They live on every continent except Antarctica, from the Arctic Circle to southern Patagonia. Some put forth one showcase bloom, while others explode in a waterfall of color.

They exist in impossibly complex shapes, in every hue except black, with scents that range from aromatic perfume to rotting liver.

The largest family of flowering plants, orchids have long captured the imagination of botanists, gardeners and artists. Franklin Park Conservatory showcases what all the fuss is about in "Orchid Forest," an indoor exhibit of art and horticulture running through April 3.

Franklin Park Conservatory 1777 E. Broad St., Near East Side 614-645-8733 Homepage

"There seems to be a real mystery to them," conservatory spokeswoman Lori Kingston said. "That's been true for ages and ages and ages. I think it's the multitude, variety, color and the unique shape."

Diversity reigns throughout the conservatory, now home to thousands of orchid additions and informational material highlighting the secret life of this favorite global plant.

The Tropical Rainforest biome is peppered with vibrant, equatorial specimens that drip from rocks, cascade around water features and pop among palm fronds. Their cousins have overtaken the Show House, where flowers fill a large wall and other unique architectural displays shining brightly beneath the greenhouse ceiling.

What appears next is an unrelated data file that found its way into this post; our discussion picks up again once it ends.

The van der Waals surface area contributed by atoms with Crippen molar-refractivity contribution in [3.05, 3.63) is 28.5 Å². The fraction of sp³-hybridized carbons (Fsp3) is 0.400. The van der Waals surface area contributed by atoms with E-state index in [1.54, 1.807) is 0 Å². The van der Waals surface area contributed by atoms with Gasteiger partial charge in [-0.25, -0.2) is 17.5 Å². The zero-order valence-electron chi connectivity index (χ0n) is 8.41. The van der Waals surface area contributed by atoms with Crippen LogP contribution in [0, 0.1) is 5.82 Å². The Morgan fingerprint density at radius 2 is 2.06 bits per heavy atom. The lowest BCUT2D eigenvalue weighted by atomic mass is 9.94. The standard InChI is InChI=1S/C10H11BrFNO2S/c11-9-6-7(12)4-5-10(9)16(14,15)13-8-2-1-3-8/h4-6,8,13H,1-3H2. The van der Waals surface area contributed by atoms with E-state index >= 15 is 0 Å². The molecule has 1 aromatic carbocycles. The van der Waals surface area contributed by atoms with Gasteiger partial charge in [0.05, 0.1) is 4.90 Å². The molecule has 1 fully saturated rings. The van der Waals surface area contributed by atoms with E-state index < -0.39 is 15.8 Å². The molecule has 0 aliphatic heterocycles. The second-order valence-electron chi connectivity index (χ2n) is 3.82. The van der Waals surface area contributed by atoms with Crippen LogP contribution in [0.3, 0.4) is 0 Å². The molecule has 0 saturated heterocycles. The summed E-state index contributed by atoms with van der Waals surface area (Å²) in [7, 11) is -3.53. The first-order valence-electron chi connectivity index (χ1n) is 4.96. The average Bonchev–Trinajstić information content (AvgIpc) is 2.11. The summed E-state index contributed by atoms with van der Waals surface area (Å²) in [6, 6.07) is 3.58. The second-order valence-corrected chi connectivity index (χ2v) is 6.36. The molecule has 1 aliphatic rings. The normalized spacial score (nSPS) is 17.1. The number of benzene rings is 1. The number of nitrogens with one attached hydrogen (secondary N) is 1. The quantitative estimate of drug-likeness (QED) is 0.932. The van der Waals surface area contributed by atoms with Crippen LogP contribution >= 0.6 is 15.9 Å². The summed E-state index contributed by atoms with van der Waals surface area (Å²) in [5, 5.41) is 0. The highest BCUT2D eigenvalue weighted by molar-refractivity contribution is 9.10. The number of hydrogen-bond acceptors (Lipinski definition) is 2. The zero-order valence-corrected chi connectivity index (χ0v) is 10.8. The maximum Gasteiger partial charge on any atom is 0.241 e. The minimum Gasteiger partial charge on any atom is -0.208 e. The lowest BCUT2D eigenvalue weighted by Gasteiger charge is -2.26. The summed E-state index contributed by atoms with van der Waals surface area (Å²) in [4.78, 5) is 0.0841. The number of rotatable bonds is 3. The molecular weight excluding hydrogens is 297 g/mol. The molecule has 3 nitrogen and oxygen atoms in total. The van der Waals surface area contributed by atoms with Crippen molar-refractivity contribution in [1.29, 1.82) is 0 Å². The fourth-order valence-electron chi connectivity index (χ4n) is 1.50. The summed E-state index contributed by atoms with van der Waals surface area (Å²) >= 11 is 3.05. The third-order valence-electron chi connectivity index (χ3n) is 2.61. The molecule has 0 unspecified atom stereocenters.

"There's been some reimagining of that space," Kingston said. "We try to change it up a little bit each year."

Walking through, you'll learn that most orchids rely on a single bird or insect for reproduction and that every orchid has a labellum, or lip, that acts as a landing spot for potential pollinators.

To help bring the forest to life, classes and other events will be offered during the exhibit run. A Hawaiian luau will be held in the Palm House from 11 a.m. to 4 p.m. Feb. 26, and guided tours are offered at 11 a.m. each Saturday through March 18.

"Every orchid is different," said Nancy Wagener, president of the Central Ohio Orchid Society. "One of the things that I like about orchids is that they grow so differently than annuals or perennials would in our gardens."

The orchid society's members will answer visitors' questions from 1 to 4 p.m. every Sunday through March 18.

Here are some photos of the lovely flowers strewn about: